Wednesday, 25 January 2006

In Search of Mozart

I had not planned to watch or listen to any of the plethora of programmes which have been engendered by the Mozart Centenary. Mozart is a composer that I admire, but I love only a small handful of his works. Over-exposure to his piano concertos as a student seems to have had a disastrous effect on my view of the composer.


But three weeks ago, we happened to catch the first episode of Channel 5's programme In search of Mozart. Broadcast at the slightly odd time of 7.15pm on a Tuesday, it was just at the right time for us to watch whilst eating our tea!


All too often, Classical music on television tends to talk down to its audience. Programme makers seems to be so frightened of alienating their target audience that they make programmes which seem alarmingly simplistic to anyone with a little knowledge of classical music.This offering was remarkably free from this failing. We were so taken with the first episode that we made sure that we watched the suceeding two. Cramming Mozart's life into three 45 minute episodes it quite tricky but Channel 5 made a very good stab at it.


It helped that they eschewed dramatic reconstructions. Instead we were given extracts of Mozart's letters (and those of his father) read by actors with useful images on the screen (portraits, footage of the places referred to etc.) These were intercut with selections from the music he was composing at the time, some apparently in specially filmed studio performances; plus various historians and musicians talking about Mozart and about the music. All this was imaginatively intercut into a seamless collage that managed to allow artists like Imogen Cooper to talk about the piano music in a way which related to Mozart's life at the time.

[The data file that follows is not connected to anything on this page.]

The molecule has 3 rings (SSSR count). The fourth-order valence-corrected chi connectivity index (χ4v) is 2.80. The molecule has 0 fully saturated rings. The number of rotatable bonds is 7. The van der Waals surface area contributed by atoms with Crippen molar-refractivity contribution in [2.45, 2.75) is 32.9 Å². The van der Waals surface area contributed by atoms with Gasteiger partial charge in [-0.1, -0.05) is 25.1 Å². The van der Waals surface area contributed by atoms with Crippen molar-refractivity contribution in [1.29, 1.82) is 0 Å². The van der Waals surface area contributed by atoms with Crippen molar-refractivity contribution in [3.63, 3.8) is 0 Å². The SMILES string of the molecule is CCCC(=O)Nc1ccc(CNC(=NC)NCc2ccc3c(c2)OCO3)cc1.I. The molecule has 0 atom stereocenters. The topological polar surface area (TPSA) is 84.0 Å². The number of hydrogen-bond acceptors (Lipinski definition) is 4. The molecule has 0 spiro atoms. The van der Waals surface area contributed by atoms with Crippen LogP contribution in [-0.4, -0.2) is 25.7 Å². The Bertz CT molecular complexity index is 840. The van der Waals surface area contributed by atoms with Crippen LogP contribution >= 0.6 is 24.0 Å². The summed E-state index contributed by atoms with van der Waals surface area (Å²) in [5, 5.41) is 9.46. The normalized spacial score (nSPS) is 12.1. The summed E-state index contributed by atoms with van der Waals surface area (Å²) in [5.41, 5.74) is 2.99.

From a historical point of view, the latest information that we have about Mozart was included. Episode one did not shy from the scatalogical issues, but made the point that it was common to families other than the Mozarts. In the discussions about his final years, the programme made some very useful points about Mozart's income. He died in the midst of a cash-flow crisis brought on partly by the war that the Austrians were conducting at the time; he was by no means a pauper.


This was a satisfy set of programmes and I do hope that their success emboldens Channel 5 to go on to make more such programmes.

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